Ask some residents of Socorro County, and they’ll likely tell you that the first thing they would change about our criminal justice system is the number of “plea bargains” criminals seem to receive. Most people hate the idea that accused criminals are allowed to “get off” for their crimes, simply by making a deal with a few lawyers.
But did you know that there are many factors that go into resolving a case before it goes to trial? Everything from cost to practicality and even the victim’s own opinion plays some role in the process.
Defendants and prosecutors are oftentimes not the only parties involved in the resolution process. In some cases, it is the victims themselves who seek resolution without a trial. A court case can drag on for months, and can be extremely arduous, especially someone who has been victimized by a crime.
Socorro County employs two full time “Victim Advocates”, who work closely with crime victims to ensure their wishes are known by all parties involved in trying their case.
Taking a case to trial can be risky, with any number of possible outcomes. Many prosecutors find that settling a case before it goes to court a way to ensure justice for an injured party, while saving tax payer dollars.
Like any business or government operation, courts have a limited budget that they must operate under. Court costs, which encompass everything from staff salaries to building maintenance fees, can be staggering. Oftentimes, the budget is not enough to accommodate the sheer number of criminal cases resulting in a district.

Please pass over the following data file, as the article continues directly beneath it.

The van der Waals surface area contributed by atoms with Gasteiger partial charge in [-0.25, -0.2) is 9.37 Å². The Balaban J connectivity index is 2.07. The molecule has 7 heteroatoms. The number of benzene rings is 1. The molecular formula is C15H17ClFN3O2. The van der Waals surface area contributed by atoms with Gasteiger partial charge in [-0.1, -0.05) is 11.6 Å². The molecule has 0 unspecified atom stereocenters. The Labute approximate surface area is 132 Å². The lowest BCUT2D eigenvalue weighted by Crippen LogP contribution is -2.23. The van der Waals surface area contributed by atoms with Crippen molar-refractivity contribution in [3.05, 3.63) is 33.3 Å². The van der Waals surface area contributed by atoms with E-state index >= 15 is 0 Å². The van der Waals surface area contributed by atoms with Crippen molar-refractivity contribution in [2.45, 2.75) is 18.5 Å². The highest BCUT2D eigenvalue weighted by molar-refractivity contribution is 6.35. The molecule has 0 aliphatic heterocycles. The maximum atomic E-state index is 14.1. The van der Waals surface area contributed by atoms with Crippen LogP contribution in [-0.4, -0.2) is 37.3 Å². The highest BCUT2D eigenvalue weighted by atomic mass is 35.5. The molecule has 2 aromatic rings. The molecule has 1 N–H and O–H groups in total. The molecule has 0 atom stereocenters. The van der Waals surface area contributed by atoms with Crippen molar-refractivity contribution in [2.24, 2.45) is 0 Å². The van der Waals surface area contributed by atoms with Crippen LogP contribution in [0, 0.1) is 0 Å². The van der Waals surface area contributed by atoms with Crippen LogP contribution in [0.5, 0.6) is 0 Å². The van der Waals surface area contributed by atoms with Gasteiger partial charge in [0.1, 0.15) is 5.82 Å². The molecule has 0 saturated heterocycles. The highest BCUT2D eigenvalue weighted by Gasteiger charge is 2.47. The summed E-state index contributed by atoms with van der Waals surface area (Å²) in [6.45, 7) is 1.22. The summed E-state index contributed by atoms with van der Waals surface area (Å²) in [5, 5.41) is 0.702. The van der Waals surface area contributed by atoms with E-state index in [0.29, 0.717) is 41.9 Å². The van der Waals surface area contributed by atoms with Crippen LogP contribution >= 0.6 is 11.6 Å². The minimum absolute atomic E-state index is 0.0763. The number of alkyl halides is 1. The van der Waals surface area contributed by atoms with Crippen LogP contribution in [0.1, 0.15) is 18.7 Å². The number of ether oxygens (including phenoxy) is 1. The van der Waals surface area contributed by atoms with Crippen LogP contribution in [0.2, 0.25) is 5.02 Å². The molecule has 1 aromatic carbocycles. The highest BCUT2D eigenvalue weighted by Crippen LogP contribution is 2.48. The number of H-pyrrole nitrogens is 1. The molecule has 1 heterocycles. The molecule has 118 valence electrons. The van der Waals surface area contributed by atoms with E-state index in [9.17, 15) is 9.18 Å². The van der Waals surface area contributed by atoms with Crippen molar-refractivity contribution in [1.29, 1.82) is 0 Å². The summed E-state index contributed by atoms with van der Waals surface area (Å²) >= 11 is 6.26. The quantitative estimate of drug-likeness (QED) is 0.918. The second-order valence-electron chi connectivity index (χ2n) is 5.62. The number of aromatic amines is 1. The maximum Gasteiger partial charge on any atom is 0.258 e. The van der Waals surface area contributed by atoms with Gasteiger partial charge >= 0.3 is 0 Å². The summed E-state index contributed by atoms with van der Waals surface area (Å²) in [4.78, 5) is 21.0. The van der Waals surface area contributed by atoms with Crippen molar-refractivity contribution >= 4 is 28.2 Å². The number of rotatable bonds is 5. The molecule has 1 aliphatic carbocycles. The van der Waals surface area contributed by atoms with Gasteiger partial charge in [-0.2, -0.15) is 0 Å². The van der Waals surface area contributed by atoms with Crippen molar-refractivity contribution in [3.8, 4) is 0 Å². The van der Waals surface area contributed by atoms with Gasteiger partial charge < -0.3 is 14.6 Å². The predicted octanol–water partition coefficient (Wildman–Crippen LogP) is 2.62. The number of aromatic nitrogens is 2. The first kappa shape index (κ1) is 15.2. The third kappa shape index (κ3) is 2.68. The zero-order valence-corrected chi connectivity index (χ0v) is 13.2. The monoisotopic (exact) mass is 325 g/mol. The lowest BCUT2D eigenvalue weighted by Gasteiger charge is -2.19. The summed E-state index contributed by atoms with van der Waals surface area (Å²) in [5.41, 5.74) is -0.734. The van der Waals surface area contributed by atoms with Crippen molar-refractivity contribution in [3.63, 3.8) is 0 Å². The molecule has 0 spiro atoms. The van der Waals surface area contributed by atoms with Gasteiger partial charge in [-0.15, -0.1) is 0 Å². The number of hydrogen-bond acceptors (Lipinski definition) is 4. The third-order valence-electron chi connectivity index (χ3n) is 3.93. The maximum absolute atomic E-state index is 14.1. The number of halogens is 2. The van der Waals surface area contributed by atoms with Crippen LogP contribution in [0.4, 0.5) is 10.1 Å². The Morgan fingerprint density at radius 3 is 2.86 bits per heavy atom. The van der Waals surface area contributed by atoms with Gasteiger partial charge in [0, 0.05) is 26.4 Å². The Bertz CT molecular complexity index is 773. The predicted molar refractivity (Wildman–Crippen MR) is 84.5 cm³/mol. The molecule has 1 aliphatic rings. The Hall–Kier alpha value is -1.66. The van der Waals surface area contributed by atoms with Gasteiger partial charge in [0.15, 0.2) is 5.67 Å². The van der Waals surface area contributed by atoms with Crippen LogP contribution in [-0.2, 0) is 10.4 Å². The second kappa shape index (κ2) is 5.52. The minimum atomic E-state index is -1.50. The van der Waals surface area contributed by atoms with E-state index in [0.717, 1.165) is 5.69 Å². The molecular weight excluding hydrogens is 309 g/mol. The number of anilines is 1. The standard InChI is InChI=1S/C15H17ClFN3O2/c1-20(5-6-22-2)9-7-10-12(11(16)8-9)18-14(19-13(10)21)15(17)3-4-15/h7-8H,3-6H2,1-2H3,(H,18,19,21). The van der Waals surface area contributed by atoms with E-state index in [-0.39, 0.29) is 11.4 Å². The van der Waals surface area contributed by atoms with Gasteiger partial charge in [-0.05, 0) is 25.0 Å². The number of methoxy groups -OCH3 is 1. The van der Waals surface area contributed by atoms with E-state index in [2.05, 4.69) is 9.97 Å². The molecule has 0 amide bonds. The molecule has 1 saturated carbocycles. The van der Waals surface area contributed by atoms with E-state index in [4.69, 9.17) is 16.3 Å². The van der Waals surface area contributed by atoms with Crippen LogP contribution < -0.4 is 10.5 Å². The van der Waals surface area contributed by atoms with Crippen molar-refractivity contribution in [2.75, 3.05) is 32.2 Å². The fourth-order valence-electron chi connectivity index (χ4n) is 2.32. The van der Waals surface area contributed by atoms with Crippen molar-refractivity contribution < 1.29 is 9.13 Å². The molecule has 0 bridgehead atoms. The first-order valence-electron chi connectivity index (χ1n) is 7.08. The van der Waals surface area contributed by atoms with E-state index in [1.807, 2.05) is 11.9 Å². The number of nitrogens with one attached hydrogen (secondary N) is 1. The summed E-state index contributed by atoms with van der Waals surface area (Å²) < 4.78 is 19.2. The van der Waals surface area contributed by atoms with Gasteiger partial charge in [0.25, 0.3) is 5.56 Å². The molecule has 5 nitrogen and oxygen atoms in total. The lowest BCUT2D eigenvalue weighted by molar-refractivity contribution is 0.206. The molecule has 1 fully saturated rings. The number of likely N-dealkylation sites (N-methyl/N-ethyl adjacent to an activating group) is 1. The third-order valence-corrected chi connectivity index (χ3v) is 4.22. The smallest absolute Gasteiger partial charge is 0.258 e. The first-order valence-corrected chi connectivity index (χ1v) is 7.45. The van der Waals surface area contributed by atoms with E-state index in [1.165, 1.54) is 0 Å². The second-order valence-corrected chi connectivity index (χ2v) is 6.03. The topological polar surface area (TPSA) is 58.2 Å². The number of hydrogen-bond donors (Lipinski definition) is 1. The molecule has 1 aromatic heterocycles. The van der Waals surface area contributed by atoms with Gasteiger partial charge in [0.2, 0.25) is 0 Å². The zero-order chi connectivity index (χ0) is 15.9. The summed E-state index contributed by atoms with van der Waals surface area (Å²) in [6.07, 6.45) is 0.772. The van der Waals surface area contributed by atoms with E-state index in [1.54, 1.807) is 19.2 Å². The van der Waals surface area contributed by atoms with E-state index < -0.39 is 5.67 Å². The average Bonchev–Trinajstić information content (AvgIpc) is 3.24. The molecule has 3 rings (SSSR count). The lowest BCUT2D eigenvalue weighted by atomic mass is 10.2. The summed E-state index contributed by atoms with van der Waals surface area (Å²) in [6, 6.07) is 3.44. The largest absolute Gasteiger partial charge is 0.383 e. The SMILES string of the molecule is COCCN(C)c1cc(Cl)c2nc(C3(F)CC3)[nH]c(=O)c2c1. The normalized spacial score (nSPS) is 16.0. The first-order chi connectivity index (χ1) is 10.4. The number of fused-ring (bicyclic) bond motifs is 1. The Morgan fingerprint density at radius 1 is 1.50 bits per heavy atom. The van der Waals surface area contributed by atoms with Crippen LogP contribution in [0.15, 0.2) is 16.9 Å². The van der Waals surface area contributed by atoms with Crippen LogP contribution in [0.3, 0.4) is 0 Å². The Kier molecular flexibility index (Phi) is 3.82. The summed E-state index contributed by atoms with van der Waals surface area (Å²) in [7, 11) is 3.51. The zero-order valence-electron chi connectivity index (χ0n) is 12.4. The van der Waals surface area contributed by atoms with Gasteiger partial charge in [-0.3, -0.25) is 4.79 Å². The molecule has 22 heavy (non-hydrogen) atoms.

In many states and counties (not just in New Mexico), courts simply lack the funds to try each and every case that appears before them. If every single person arrested for every single crime were to be put on trial, the back log for cases would skyrocket. Decades could pass before a case even came before a judge.
Mediating a just resolution in certain cases frees up much needed resources of the court. Adjudicating minor cases out of the courts also allows resources to be freed up to deal with more significant crimes. Every minor infraction a prosecutor is allowed to “plea”, equates to more time they can spend trying criminals who pose a serious threat to society.
Some people might have the impression that a defendant who pleas out his case gets off without having to admit any wrongdoing. But in order to resolve a case, he or she must admit to all or at least some guilt in the matter they are accused of.
Out of court resolutions are also meant to afford first time offenders an opportunity at a second chance. Typically, most first offenders (unless the crime is especially heinous) are given probation, and monitored under supervision of the court.
But the system is also designed to punish repeat offenders, or those those who don’t take advantage of the opportunity to rehabilitate. A prior felon will, in many instances, face mandatory convictions for his or her crimes. Certain statutes call for automatic sentencing “enhancements”, which can be automatically applied when a defendant fails to meet the conditions of their plea.
Special thanks to Clint Wellburn of the Socorro County District Attorney. Socorro County Victims Advocates are Mary Gorton and Herman Romero.